The 36 Cube is a puzzle designed by Derrick Niederman and manufactured by ThinkFun. It consists of a base with a 6×6 array of pedestals of different heights. There are also 36 hollow rods that fit onto these pedestals. There are six colours of rods, and of each colour there are 6 rods of different lengths. The aim is to place the rods on the base so that they all reach the same height, and that each row and each column contains rods of all six colours.
There are 6 pieces of each height, so there are 6! ways to arrange the pieces of a particular height on the corresponding pedestals on the base. This leads to a total of 6!6 = 139,314,069,504,000,000 ways of arranging all the pieces so they all reach the same height. As with all matching puzzles this number is not a good representation of the puzzle's difficulty, since you would rarely continue placing pieces after you already have two of the same colour in a row or column.
The basis of this puzzle is the concept of a Graeco-Latin Square. The elements in the square have two properties, and each property has n possible values (e.g. six different heights or colours). The pieces are all unique, any every pair of property values occurs exactly once. If these n2 pieces are arranged in a square such no row or column contains two pieces which match in one of the properties (e.g. same colour, or same height) then you have a Graeco-Latin square.
For example, using a deck of playing cards you can arrange the court cards and aces in a 4×4 square so that each row/column contains all four values and all four suits.
This 4×4 square is essentially unique, because all other order 4 Graeco-Latin squares can be derived from it by permuting the rows or columns, and permuting the colours or values.
Unfortunately it turns out that no order 6 Graeco-Latin square exists. It is not possible to arrange the pieces of the 36 Cube so that there is no row or column with two rods of the same colour or height. Nevertheless it is possible to solve this puzzle with a sneaky trick. You cannot cheat with the colours, but it is possible to cheat with the rod lengths. There are two pedestals on the base and two rods which have subtly different shapes. This allows one rod of length 6 to fit completely over a base pedestal of length 1, and one rod of length 5 to fit onto the tip of a pedestal of length 0. Therefore if these two special rods are on these two special positions, they can be swapped without changing their total heights.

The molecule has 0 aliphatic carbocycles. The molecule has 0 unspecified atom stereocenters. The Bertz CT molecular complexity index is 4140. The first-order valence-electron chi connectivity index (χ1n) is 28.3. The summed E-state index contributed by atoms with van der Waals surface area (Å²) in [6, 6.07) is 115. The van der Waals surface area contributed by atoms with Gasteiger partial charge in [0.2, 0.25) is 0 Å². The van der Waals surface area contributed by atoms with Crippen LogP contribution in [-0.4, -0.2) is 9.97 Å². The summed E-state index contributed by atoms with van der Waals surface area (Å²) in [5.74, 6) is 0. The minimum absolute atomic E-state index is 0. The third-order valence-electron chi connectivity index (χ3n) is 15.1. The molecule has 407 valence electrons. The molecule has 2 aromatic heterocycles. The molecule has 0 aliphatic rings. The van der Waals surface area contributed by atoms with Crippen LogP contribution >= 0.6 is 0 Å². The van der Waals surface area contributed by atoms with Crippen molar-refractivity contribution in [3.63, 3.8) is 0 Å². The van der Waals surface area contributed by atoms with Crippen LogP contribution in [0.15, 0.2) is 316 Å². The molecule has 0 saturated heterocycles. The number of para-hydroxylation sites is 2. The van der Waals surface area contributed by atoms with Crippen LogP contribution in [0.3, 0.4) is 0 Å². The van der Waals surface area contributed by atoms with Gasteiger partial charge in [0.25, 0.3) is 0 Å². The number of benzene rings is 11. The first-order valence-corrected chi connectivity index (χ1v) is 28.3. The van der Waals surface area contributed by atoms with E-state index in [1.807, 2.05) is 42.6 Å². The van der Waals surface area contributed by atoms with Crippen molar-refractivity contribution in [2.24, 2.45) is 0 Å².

On my puzzle the two special rods are the orange rod of length 6 and the yellow rod of length 5. The colours may be different on your puzzle (some use orange and red). These two pieces have a slightly different structure on the inside than all the other pieces of those lengths. The two special pedestals for these pieces are surrounded by taller pedestals so as not to be too obvious. When the puzzle is solved it is almost impossible to see that there are rows or columns containing two rods of the same length.
Here are two solutions, from which all others can be derived. The base is oriented such that the tallest corner pedestal is at the bottom right. The two special pieces/pedestals, indicated in the drawing by a red border, lie in the third column, second and fourth row.
By swapping the yellow rods of lengths 1 to 4 with the orange ones you get two more solutions.
On all of these you can permute the four colours other than yellow and orange (the two colours that have the special pieces). This results in a total of 24·4 = 96 solutions.